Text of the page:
Regarding being designed as cruisers, the Ourson rapide, a 60ft cruising boat is a cruiser not a racer and certainly way faster then a Beowulf 65. Its true that it is much more expensive than the Sundeer but that was not what we were talking about. The boat was sailed by a couple. Look again at the interiors and see what the designer say about the design brief:
"Ourson Rapide was born from a dream : The comfort of a cruising 60 footer, the speed of a full-carbon prototype, designed for short-hand sailing. For the couple of owners...A real cruiser :
Ourson Rapide features all the necessary comfort with four cabins, four bathrooms and a large, aft-located panoramic saloon, with a view to the sea from three sides. Air-conditioning and heating are adjusted per-cabin...
While sailing, Ourson Rapide honors all the research that we have done on the IMOCA 60’s. Its sail area/displacement ratio makes it sail faster than the wind n up to 10 knots TWS and more than 20 knots are easily reached in stronger wind. The C-Wing rig without runners or backstay makes sailing easy and allow for a large square top mainsail. All manoeuvres are hydraulic and let aft to the cockpit. The lifting keel allows entrance in most harbours, and lateral water ballasts make the boat sail faster and with less heel. Solar panels and a wind generator help reducing the fuel consumption."

Ourson Rapide | finot-conq architectes navals


Look at the interior:




Here you have another cruising boat of 65ft that is also certainly faster, the Spirit of adventure 65. This one has even a garage for a full inflated dinghy:

Spirit Of Adventure 65 Blue Water Cruising Yacht : Owen Clarke Design - Yacht Design and Naval Architects





Regarding Beowulf, the last one is a 80ft sailboat and therefore bigger than the 75ft you talk about, before his 78ft motorboat. This boat is certainly a very expensive boat.

Beowulf - 80ft Skip Dashew Design

Anyway you were talking about a much smaller Beowulf, a 65ft. It seems that the answer to speed in what concerns Dashew is bigger and bigger boats, also more complex. Look at that rig and all those sails. He says that 8oft can be easily sailed by two people. Really? and the costs such a monster imply for two people?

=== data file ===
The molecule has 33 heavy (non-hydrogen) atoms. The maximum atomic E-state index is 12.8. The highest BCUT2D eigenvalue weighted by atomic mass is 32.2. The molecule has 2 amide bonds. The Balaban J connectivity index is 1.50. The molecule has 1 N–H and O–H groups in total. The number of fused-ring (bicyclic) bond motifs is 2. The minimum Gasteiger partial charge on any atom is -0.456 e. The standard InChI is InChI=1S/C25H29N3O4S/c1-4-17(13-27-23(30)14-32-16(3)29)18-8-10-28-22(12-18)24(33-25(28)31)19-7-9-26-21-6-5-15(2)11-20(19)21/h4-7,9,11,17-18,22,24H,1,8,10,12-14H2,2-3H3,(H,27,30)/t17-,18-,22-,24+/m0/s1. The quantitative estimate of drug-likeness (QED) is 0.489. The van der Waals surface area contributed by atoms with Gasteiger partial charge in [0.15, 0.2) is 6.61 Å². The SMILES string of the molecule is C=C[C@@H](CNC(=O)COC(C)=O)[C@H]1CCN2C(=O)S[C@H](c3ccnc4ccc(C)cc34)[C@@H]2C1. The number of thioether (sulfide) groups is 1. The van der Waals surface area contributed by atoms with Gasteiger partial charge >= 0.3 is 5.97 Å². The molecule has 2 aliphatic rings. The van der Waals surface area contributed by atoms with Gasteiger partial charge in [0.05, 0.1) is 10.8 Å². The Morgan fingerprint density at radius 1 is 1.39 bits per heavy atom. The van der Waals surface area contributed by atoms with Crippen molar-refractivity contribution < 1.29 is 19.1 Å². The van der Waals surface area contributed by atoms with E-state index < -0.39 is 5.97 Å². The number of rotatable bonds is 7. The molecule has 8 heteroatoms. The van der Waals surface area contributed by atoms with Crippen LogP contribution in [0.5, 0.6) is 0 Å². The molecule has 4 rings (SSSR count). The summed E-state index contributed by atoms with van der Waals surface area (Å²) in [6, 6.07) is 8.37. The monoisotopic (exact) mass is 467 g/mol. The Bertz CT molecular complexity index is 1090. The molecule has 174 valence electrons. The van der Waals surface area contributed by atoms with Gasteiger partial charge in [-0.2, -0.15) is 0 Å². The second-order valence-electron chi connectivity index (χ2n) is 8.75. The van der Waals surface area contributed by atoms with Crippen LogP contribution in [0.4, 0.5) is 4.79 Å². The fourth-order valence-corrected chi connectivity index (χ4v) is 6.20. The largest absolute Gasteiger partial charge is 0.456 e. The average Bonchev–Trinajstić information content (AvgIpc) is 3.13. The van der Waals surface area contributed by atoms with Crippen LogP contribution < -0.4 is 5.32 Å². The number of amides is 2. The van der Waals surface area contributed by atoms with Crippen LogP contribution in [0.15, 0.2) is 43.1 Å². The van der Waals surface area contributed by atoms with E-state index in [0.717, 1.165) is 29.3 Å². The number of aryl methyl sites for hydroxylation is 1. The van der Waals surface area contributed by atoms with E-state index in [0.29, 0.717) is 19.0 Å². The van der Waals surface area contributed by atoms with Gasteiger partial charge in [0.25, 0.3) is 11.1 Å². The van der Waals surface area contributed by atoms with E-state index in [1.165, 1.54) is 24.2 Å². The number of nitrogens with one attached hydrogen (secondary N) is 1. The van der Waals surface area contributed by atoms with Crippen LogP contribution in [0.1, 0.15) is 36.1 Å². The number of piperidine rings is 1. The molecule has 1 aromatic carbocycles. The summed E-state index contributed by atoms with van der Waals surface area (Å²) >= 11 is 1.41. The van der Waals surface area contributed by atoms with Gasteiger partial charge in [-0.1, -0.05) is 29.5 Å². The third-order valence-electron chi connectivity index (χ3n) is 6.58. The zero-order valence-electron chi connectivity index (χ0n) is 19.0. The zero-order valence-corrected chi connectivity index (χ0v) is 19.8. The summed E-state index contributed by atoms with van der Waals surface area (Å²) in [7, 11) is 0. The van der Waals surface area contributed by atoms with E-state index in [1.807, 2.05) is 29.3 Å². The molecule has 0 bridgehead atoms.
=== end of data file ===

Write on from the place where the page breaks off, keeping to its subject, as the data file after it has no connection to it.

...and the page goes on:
Anyway regarding that 80fter I clearly would prefer this one, that besides having a much nicer interior has a dingy garage. I find it really odd that on a 80ft yacht the dinghy as to be carried over the deck. Probably the Shipman is not even more expensive due to a bigger production and it seems I am not the only one because while the Shipman has been a boat that is popular (sales) and the same cannot be said regarding the Beowulf.


Regarding the smaller Beowulf, that i would say is a more practical size for two, even if I find it too big, I didn't hear about any exploits with the boat, regarding passage times, neither that many have been made. Certainly the owner of such boats like to go fast but fact is that I don't have any reference times regarding the true performance of the boat. Maybe you have? I do not refer to instant speed but average speed on a transat or ocean race or rally. I suspect the boat is not as fast or practical as many want to make believe and that is one of the reasons the boat or that design formula was not a success.

Regarding very fast cruising boats at a relatively low price the best example I know off is the Pogo 50 that seems to be doing well in what regards sales. it has a good interior and a proven performance: it crossed the Atlantic on the ARC (racing class) in 8 days 20 hours with a crew of 5 that included two professional sailors but also the owner, the boat designer and the owner of shipyard and none of them is properly young.

Off course that is a racing performance but that shows the boat speed potential. The boat can be sailed fast even solo and has a nice interior for the ones that don't like an heavy interior.

Pogo-50 on Vimeo
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Old 09-11-2014, 06:47   #534